Dragon Ball Z is one of the most popular anime in the West for a good reason. It's very easy to get into, the characters are likable and have grown over the years, and the action is amazing. Meanwhile, the games over the years haven't been the most consistent. Compared to the early years of Dragon Ball video games, we're in a special time thanks to Namco Bandai's efforts, such as its most recent Dragon Ball Xenoverse duo of fighters. Now, the company has delivered a unique title to the Nintendo 3DS in Dragon Ball Fusions. While more of a fast-paced RPG than a fighter, Fusions offers plenty of playtime and strategy for those Nintendo 3DS owners who crave it.
Dragon Ball Fusions begins with you creating a custom avatar based on five races; Earthling, Saiyan, Namekian, Offworlder, or Alien. Each race possesses its own strengths and weaknesses, but most will probably just choose the race that appeals to them best aesthetically. From there, the choice of facial features, hairstyle, and voice are available to tinkered with, though each feature is modeled after a particular character in the game.
Dragon Ball games usually have told the tale of the series and its various sagas ad infinitum by this point, so it's quite refreshing that Dragon Ball Fusions goes a different road. It starts off with you and your friendly rival Pinich having all seven Dragon Balls in your collection. Your joint wish is to hold a special fighting tournament to determine the ultimate warrior. This pulls both you and Pinich into an alternate world where the tournament is set to take place.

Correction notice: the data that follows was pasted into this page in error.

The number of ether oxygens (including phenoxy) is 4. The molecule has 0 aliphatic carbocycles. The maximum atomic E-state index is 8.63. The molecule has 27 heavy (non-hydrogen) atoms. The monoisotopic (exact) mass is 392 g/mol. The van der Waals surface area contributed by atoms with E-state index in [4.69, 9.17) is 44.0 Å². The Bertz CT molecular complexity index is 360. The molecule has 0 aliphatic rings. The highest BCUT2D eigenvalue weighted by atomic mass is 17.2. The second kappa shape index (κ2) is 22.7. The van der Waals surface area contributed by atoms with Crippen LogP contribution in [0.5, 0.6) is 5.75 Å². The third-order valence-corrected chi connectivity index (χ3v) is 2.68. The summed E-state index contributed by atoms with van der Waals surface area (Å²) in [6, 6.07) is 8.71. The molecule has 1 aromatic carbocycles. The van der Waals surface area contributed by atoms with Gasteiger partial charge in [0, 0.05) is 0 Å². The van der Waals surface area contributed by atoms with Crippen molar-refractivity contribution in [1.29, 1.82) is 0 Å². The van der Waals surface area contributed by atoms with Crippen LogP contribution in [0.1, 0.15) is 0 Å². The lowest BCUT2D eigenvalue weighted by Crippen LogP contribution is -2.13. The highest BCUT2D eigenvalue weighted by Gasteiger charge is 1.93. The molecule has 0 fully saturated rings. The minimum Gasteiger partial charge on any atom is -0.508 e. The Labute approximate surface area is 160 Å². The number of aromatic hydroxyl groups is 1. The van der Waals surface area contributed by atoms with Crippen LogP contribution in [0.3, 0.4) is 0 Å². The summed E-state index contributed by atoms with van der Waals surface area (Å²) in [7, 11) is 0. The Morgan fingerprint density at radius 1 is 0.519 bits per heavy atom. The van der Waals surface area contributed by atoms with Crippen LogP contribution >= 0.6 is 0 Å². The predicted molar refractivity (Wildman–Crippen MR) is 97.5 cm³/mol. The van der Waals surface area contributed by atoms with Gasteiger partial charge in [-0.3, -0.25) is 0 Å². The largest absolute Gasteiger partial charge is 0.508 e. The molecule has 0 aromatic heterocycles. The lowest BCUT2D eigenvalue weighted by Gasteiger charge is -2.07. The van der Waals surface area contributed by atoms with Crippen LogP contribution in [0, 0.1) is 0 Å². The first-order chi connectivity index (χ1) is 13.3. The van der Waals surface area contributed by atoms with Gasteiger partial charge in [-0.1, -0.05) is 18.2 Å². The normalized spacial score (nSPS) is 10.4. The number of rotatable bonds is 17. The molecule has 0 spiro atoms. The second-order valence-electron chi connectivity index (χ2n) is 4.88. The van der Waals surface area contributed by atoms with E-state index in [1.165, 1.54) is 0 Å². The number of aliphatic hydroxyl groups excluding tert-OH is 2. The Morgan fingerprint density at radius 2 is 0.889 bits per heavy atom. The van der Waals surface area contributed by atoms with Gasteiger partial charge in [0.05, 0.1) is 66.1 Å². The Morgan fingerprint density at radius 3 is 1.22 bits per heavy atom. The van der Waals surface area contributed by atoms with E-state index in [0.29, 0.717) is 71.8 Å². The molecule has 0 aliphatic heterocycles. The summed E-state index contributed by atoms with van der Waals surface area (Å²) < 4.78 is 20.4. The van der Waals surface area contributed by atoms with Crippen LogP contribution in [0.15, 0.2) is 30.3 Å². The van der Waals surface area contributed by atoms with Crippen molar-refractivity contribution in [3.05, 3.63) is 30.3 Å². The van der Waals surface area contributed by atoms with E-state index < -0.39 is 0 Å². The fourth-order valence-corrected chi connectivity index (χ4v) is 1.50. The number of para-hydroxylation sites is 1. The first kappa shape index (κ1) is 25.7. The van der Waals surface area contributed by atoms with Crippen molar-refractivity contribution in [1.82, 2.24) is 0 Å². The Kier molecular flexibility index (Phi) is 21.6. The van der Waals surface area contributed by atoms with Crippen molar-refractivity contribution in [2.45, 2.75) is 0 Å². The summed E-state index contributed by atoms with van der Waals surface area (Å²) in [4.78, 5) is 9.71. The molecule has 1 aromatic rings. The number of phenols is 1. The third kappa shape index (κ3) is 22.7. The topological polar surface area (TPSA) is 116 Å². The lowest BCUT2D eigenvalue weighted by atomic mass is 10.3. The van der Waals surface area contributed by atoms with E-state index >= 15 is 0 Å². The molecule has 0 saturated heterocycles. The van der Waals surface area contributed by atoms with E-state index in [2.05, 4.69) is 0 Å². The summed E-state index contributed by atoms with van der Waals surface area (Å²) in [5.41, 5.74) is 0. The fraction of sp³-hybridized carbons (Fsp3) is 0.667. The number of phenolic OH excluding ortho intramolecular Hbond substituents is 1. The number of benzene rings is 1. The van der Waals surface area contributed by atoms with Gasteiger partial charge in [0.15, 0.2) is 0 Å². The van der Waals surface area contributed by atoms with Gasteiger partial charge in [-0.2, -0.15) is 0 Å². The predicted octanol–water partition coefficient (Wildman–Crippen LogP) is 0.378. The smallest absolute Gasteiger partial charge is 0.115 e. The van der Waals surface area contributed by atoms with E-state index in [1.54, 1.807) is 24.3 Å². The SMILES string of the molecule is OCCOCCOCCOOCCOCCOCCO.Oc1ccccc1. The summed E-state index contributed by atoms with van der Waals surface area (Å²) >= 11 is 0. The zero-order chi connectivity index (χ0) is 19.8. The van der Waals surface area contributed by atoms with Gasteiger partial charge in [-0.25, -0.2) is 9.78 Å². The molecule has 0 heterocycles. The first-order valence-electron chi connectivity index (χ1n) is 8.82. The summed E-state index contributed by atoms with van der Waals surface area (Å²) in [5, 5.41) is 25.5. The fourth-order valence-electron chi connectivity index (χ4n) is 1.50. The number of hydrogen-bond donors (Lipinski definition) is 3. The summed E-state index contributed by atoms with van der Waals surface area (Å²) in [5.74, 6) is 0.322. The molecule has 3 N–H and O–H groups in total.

Story progression is made by flying around the open world maps of Fusions, talking to NPCs and performing various tasks and objectives for them. As you complete these tasks, new events are available and new combatants join your ranks. Characters in Fusions are from the entirety of the Dragon Ball mythos, including the original Dragon Ball, Dragon Ball Z, Dragon Ball GT, Dragon Ball Super, and many of the movies in between.
|The Great Saiyaman is one of countless Dragon Ball heroes available to recruit.|
Recruiting opponents isn't just used to gain a strong stable of fighters. Each race has a particular type of energy assigned to it, and many story barriers in the game require you to have a specific amount of energy available to open them. Recruiting fighters of different races increases the amount of that energy you can collect, and fighting and beating opponents of a certain race earns energy. This energy requirement to open barriers to new areas of Dragon Ball Fusions can be an annoying roadblock for many players.
|Power pole... Extend!|
|Arenas such as this one are where battles in Dragon Ball Fusions happen.|
|C'mon now, where's your sense of sportsmanship?|
The "Fusions" part of Dragon Ball Fusions is a major mechanic of the game. Literally every character, even the generic ones, can fuse with one or several specific characters, pending they have met the requirements to do so. There are standard ones like Gohan and Trunks turning into Gotenks, but there are more humorous ones like Tien and Yamcha combining into one to form a being that is more powerful than Yamcha will ever be. There is also the ability to perform a five-way fusion in battle through the same means as doing a Zenkai attack (i.e. having enough energy in your team's special gauge). This temporary form allows you to enter a real time battle where you attempt to attack the enemy as much as possible while they try to attack you to lessen the amount of time you have in the fusion. Once time is up, a big blast occurs, dealing significant damage on top of the hurt you've already laid into your target(s).
|Perform a five way fusion to turn the tide of battle... or put victory out of reach for the other team.|
Dragon Ball Fusions continues Namco Bandai's successes with the Dragon Ball license that it recently started with the Xenoverse line of games. Battles are strategic and engaging, collecting an assortment of fighters of all types is enjoyable (though the luck required to recruit some of them is ridiculous), and the original story is a good one for fans of the series to once again revisit their favorite characters. The repeated need to see battle animations and the requirement to collect enough energy to progress in the story can both be obnoxious things to contend with, but overall, Dragon Ball Fusions nails its fusion of turn-based RPG gameplay and high octane action.
[SPC Says: B]